can be used on the right side of an equals sign, dereferencing it with a dollar sign, like this:
rule cc command = gcc $cflags -c $in -o $out
Variables can also be referenced using curly braces like
Variables might better be called "bindings", in that a given variable cannot be changed, only shadowed. There is more on how shadowing works later in this document.
Rules declare a short name for a command line. They begin with a line
consisting of the
rule keyword and a name for the rule. Then
follows an indented set of
variable = value lines.
The basic example above declares a new rule named
cc, along with the
command to run. (In the context of a rule, the
command variable is
special and defines the command to run. A full list of special
variables is provided in the reference.)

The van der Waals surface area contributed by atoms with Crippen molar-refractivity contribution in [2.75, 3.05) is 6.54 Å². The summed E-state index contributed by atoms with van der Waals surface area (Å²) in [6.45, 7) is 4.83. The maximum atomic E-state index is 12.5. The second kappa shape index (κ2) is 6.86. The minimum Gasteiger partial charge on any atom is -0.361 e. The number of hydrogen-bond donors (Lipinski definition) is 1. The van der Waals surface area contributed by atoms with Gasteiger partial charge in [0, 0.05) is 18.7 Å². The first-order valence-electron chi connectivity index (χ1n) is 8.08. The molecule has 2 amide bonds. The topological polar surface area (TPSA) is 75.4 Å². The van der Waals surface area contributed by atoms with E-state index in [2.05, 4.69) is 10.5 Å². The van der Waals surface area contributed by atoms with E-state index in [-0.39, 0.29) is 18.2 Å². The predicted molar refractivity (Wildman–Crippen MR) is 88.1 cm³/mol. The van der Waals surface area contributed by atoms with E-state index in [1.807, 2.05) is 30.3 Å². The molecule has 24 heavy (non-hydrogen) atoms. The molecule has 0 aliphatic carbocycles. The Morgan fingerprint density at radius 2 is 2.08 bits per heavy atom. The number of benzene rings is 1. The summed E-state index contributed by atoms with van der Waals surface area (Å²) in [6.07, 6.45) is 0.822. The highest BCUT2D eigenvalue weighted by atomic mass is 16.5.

Within the context of a rule, three additional special variables are
$in expands to the list of input files (
$out to the output file (
foo.o) for the command. For use with
$rspfile_content, there is also
$in_newline, which is the same as
$in, except that multiple inputs are separated by
\n, rather than
Build statements declare a relationship between input and output
files. They begin with the
build keyword, and have the format
build outputs: rulename inputs. Such a declaration says that
all of the output files are derived from the input files. When the
output files are missing or when the inputs change, Ninja will run the
rule to regenerate the outputs.
The basic example above describes how to build
foo.o, using the
In the scope of a
build block (including in the evaluation of its
rule), the variable
$in is the list of inputs and the
$out is the list of outputs.
A build statement may be followed by an indented set of
key = value
pairs, much like a rule. These variables will shadow any variables